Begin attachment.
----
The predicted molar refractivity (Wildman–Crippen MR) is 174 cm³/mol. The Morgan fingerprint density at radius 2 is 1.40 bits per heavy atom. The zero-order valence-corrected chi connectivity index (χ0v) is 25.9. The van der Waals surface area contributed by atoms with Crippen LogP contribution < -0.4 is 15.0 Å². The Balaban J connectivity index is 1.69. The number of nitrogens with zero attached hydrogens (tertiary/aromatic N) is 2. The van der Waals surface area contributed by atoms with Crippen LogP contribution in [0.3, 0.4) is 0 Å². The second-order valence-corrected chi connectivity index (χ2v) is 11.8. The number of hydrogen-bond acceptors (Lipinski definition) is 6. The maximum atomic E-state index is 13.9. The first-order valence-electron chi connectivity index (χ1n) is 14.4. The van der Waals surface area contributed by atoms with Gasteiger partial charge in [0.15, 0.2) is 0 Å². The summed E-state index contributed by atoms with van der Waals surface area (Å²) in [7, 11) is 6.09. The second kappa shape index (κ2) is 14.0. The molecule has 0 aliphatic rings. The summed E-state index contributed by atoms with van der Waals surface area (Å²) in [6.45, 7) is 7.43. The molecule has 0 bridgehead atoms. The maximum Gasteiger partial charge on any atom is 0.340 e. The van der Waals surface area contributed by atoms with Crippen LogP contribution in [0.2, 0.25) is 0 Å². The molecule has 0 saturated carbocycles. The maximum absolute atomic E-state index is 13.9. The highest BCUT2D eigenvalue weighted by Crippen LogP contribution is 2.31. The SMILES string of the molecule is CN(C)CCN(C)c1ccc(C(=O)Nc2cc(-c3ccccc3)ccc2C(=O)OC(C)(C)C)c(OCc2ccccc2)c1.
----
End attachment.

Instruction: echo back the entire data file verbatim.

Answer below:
The predicted molar refractivity (Wildman–Crippen MR) is 174 cm³/mol. The Morgan fingerprint density at radius 2 is 1.40 bits per heavy atom. The zero-order valence-corrected chi connectivity index (χ0v) is 25.9. The van der Waals surface area contributed by atoms with Crippen LogP contribution < -0.4 is 15.0 Å². The Balaban J connectivity index is 1.69. The number of nitrogens with zero attached hydrogens (tertiary/aromatic N) is 2. The van der Waals surface area contributed by atoms with Crippen LogP contribution in [0.3, 0.4) is 0 Å². The second-order valence-corrected chi connectivity index (χ2v) is 11.8. The number of hydrogen-bond acceptors (Lipinski definition) is 6. The maximum atomic E-state index is 13.9. The first-order valence-electron chi connectivity index (χ1n) is 14.4. The van der Waals surface area contributed by atoms with Gasteiger partial charge in [0.15, 0.2) is 0 Å². The summed E-state index contributed by atoms with van der Waals surface area (Å²) in [7, 11) is 6.09. The second kappa shape index (κ2) is 14.0. The molecule has 0 aliphatic rings. The summed E-state index contributed by atoms with van der Waals surface area (Å²) in [6.45, 7) is 7.43. The molecule has 0 bridgehead atoms. The maximum Gasteiger partial charge on any atom is 0.340 e. The van der Waals surface area contributed by atoms with Crippen LogP contribution in [0.2, 0.25) is 0 Å². The molecule has 0 saturated carbocycles. The maximum absolute atomic E-state index is 13.9. The highest BCUT2D eigenvalue weighted by Crippen LogP contribution is 2.31. The SMILES string of the molecule is CN(C)CCN(C)c1ccc(C(=O)Nc2cc(-c3ccccc3)ccc2C(=O)OC(C)(C)C)c(OCc2ccccc2)c1.